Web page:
|Title:||Pimp My Site Architecture: Reorganization and Usability Tools and Tactics to Reinvigorate Museum Web Sites on a Budget|
|Authors:||Layla Masri, Emily Grossman|
|Publication:||MW2010: Museums and the Web 2010|
Last year, Bean Creative?s 2009 Museums & the Web mini-workshop, Pimp My Website, covered free and easy tools and tactics to redesign the look and functionality of museum sites. The recipient of that graphic facelift and tech tools, The Museum of Russian Art (www.tmora.org) , won an Outstanding Achievement Award from the Interactive Media Awards in the Arts/Culture category as a result of the endeavor.
Building off the proven success of the 2008 approach and results, this year Bean Creative will focus on tips and techniques to analyze and rethink museums? site architecture, usability and organization.
Rearchitecting and reorganizing your site using the content you already have is a proven method to reengage visitors with your institution without having to go through the time, expense and effort of a full graphical redesign.
By demonstrating ways to refresh, enliven and optimize content for museum audiences, you make your content shine without a redesign.
Any time is a good time to optimize your site?s usability for your target audience ? even more so when the economic climate reduces budgets and staffing. Most institutions already have a wealth of legacy content that is still relevant and informative, but may not be organized or presented in a user-focused way that puts visitors? needs at the forefront.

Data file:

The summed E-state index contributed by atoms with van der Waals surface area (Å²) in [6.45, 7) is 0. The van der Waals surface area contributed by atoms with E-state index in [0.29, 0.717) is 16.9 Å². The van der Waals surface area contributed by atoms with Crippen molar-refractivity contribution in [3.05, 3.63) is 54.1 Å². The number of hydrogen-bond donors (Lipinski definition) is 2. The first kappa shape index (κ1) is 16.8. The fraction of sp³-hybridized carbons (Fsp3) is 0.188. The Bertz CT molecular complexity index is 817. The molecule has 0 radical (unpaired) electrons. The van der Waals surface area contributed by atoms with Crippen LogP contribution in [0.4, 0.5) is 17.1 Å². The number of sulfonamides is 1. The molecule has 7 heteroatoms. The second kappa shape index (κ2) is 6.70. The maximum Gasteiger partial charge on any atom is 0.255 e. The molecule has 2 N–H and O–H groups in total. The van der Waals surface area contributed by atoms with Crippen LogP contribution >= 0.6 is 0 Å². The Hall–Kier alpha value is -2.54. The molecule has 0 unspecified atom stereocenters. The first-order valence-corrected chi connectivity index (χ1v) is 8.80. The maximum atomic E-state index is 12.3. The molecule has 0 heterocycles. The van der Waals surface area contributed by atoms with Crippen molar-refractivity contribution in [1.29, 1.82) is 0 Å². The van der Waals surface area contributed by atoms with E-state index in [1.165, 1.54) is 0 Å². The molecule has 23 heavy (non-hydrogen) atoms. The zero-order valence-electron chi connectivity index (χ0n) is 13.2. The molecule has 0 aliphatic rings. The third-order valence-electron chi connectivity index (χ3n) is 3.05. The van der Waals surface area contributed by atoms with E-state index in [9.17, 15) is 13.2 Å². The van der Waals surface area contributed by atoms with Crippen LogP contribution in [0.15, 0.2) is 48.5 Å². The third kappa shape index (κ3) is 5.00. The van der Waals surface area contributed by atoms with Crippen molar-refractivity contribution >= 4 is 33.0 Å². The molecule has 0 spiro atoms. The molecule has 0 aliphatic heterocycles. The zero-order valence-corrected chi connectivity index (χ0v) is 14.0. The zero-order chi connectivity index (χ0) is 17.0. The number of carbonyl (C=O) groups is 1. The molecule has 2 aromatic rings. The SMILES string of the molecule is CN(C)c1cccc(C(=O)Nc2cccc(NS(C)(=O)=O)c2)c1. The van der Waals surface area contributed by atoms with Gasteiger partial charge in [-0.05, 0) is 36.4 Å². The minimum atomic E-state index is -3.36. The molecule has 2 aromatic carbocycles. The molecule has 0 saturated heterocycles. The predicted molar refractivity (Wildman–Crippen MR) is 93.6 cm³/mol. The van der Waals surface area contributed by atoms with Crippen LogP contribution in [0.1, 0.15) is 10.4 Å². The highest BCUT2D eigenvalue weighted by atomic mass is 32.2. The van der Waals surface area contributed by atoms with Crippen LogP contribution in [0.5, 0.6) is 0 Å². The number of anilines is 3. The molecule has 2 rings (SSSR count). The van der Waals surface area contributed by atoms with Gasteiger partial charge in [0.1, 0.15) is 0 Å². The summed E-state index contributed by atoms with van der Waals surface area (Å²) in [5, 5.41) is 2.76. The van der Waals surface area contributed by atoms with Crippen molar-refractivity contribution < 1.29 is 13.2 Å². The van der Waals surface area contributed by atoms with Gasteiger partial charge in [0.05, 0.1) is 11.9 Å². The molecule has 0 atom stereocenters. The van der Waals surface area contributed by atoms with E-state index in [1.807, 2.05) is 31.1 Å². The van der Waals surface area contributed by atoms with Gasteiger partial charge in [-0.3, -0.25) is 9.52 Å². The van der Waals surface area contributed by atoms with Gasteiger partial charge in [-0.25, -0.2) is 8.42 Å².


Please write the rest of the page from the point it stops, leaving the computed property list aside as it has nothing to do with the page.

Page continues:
In this mini-workshop, we will showcase a variety of methodologies that you can use in rearchitecting your museum?s site for maximum impact. We?ll focus tools and techniques that help museums ensure audience and site goals will be achieved, the content structure is clear and that you have accommodated the essential top-level information needs to be featured on main and tertiary site pages.
Starting with audience understanding and analysis, we?ll provide an overview of how to identify the needs and goals of diverse site visitors (researchers, teachers, students, parents, funders, etc.) to develop a comprehensive audience matrix, and explore different tactics that they take when exploring and searching for content of interest within your site.
Moving on to organizational tactics, we?ll demonstrate the benefits of card sorting ? a reliable, inexpensive method for finding patterns in how users would expect to find content or functionality using simple blank paper cards. Then we?ll explore the best options in navigation structure and menu systems that maximize usability and intuitive use.
Content reorganization strategies to be covered include how to create a content matrix that aligns with your site users, how to create and use content relationship flowcharts that map interconnections of and paths to site content, and the do?s and don?ts of developing and detailing wireframes to bring key content into focus with page placement and size relationships.
Finally, the mini-workshop will cover best-practices for when and how to paper prototype and test during the rearchitecting process.
As an added benefit, during the mini-workshop at the conference we will break session attendees into groups and guide them through a brief card sort exercise using a real museum website so they can practice and see the benefits for themselves.